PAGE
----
Blogs review: the ECB’s new doctrine of explicit policy conditionality

by Jérémie Cohen-Setton on 8th August 2012

What’s at stake: Last week was dominated by Thursday’s ECB Governing Council meeting and Mario Draghi’s subsequent press conference, where he clarified some of the statements made earlier in London. In particular, he gave a precise idea about what commentators had previously referred as “a grand master plan” or “the two-pronged approach” where ECB intervention on the secondary market would be conditioned on countries making first a request to the EFSF and accepting the strict conditions and supervision attached to it. While there is still uncertainty about how things will play out – the board gave “a determined guidance for the committees to design the appropriate modalities for such policy measures” over the coming weeks – the change of approach from implicit (illustrated by the now infamous letter to Berlusconi from last year) to explicit policy conditionality was important enough to generate surprise and excitement among several ECB watchers.

What Mario Draghi said

In the Q&A session following his Introductory Statement Mario Draghi said that “the guidance that we have given to the committees of the ECB differs from the previous programme” [since] “we have explicit conditionality here”. “The first thing is that governments have to go to the EFSF”, but “to go to the EFSF is a necessary condition, but not a sufficient one”. “When governments have actually fulfilled the necessary conditions, namely have undertaken fiscal and structural reforms and applied to the EFSF with the right conditionality. At that point, we may act, if needed.”

Karl Whelan points that the ECB would focus on the acquisition of short-term debt and, unlike in the past, would state how much it was purchasing. Finally, ECB will re-examine its policy of insisting on being treated as senior to private bondholders.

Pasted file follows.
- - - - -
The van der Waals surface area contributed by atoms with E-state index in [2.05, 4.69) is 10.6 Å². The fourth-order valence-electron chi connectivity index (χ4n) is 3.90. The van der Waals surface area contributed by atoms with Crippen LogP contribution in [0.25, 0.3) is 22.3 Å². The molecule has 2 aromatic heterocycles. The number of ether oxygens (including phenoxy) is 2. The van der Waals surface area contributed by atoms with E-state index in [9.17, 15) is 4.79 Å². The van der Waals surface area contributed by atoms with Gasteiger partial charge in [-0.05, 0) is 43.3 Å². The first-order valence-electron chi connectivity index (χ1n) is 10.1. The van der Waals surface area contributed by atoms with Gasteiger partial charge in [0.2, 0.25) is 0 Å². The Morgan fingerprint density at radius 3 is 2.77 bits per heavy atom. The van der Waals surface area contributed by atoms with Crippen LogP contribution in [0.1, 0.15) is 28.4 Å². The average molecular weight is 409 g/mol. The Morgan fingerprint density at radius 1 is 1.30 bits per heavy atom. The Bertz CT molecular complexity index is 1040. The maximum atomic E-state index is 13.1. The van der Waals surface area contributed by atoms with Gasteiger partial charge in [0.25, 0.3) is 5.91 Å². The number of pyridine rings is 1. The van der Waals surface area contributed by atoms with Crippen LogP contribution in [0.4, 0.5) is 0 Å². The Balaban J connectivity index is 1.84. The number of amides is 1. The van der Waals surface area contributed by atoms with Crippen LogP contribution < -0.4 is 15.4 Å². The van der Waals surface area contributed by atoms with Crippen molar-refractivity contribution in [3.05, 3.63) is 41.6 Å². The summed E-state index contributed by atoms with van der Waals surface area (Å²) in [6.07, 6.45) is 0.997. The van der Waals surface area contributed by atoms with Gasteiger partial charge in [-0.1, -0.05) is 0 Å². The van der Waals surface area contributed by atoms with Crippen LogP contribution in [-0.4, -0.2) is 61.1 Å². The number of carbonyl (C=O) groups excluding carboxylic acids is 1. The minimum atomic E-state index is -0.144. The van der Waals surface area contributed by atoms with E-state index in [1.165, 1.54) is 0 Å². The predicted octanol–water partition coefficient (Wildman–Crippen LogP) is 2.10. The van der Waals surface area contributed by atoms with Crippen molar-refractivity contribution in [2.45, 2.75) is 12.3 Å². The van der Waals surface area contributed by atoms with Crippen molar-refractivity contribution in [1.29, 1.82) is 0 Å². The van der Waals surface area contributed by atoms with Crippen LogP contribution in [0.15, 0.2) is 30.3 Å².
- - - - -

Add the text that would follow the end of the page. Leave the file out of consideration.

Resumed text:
The new doctrine of explicit policy conditionality

Erik Nielsen argues that the ECB de facto introduced a new doctrine in central banking; namely that of explicit policy conditionality for its actions. Nielsen writes that he cannot recall another example of a central bank telling its democratically elected officials that there will be a threshold in terms of their policy stance below which the central bank will simply throw in the towel and accept that markets (dysfunctional or not) have made it impotent with respect to its ability to steer policies to fulfill its mandate. So, what, for Italy and Spain, used to be peer pressure or informal conditionality, will now become formal conditionality. If it leads to better policies by governments, if the EFSF/ESM appreciates those efforts and if this comforts the general public (and the media) in core Europe and therefore frees the hands of the ECB to do what they have to do to restore a proper transmission mechanism, then he can see not only the light of the end of the tunnel of this crisis, but the opening itself. But it seems that the ECB has seriously raised the stakes for the eurozone and might one day face a serious dilemma: In a future scenario where a government cannot reach agreement with the EFSF/ESM, do they stick with their new doctrine and refrain from intervening and accept what could well be sovereign default, or do they risk their credibility and reverse to their previous doctrine of intervention if the dispute is small enough (or the country big enough), thereby seriously challenging their own future?